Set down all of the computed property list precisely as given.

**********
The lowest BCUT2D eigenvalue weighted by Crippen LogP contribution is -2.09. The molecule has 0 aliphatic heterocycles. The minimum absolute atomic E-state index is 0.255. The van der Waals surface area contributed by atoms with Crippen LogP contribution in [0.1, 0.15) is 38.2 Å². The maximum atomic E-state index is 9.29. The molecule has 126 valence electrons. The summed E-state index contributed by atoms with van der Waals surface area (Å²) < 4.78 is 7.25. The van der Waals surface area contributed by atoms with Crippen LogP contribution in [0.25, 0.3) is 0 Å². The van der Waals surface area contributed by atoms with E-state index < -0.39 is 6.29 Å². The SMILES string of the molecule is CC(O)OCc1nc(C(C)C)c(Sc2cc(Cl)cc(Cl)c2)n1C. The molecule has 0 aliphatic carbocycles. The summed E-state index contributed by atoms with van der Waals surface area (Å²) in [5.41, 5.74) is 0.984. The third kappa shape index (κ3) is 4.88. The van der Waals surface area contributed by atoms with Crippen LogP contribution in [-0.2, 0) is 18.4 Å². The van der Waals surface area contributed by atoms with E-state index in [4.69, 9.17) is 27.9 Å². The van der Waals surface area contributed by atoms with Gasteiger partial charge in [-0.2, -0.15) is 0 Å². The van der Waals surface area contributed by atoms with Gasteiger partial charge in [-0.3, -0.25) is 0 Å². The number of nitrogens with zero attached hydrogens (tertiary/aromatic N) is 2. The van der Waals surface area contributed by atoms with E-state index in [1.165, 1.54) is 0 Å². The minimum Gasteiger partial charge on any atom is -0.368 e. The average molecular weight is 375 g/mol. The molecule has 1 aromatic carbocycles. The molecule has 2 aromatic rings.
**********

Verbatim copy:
The lowest BCUT2D eigenvalue weighted by Crippen LogP contribution is -2.09. The molecule has 0 aliphatic heterocycles. The minimum absolute atomic E-state index is 0.255. The van der Waals surface area contributed by atoms with Crippen LogP contribution in [0.1, 0.15) is 38.2 Å². The maximum atomic E-state index is 9.29. The molecule has 126 valence electrons. The summed E-state index contributed by atoms with van der Waals surface area (Å²) < 4.78 is 7.25. The van der Waals surface area contributed by atoms with Crippen LogP contribution in [0.25, 0.3) is 0 Å². The van der Waals surface area contributed by atoms with E-state index < -0.39 is 6.29 Å². The SMILES string of the molecule is CC(O)OCc1nc(C(C)C)c(Sc2cc(Cl)cc(Cl)c2)n1C. The molecule has 0 aliphatic carbocycles. The summed E-state index contributed by atoms with van der Waals surface area (Å²) in [5.41, 5.74) is 0.984. The third kappa shape index (κ3) is 4.88. The van der Waals surface area contributed by atoms with Crippen LogP contribution in [-0.2, 0) is 18.4 Å². The van der Waals surface area contributed by atoms with E-state index in [4.69, 9.17) is 27.9 Å². The van der Waals surface area contributed by atoms with Gasteiger partial charge in [-0.2, -0.15) is 0 Å². The van der Waals surface area contributed by atoms with Gasteiger partial charge in [-0.3, -0.25) is 0 Å². The number of nitrogens with zero attached hydrogens (tertiary/aromatic N) is 2. The van der Waals surface area contributed by atoms with E-state index in [1.165, 1.54) is 0 Å². The minimum Gasteiger partial charge on any atom is -0.368 e. The average molecular weight is 375 g/mol. The molecule has 1 aromatic carbocycles. The molecule has 2 aromatic rings.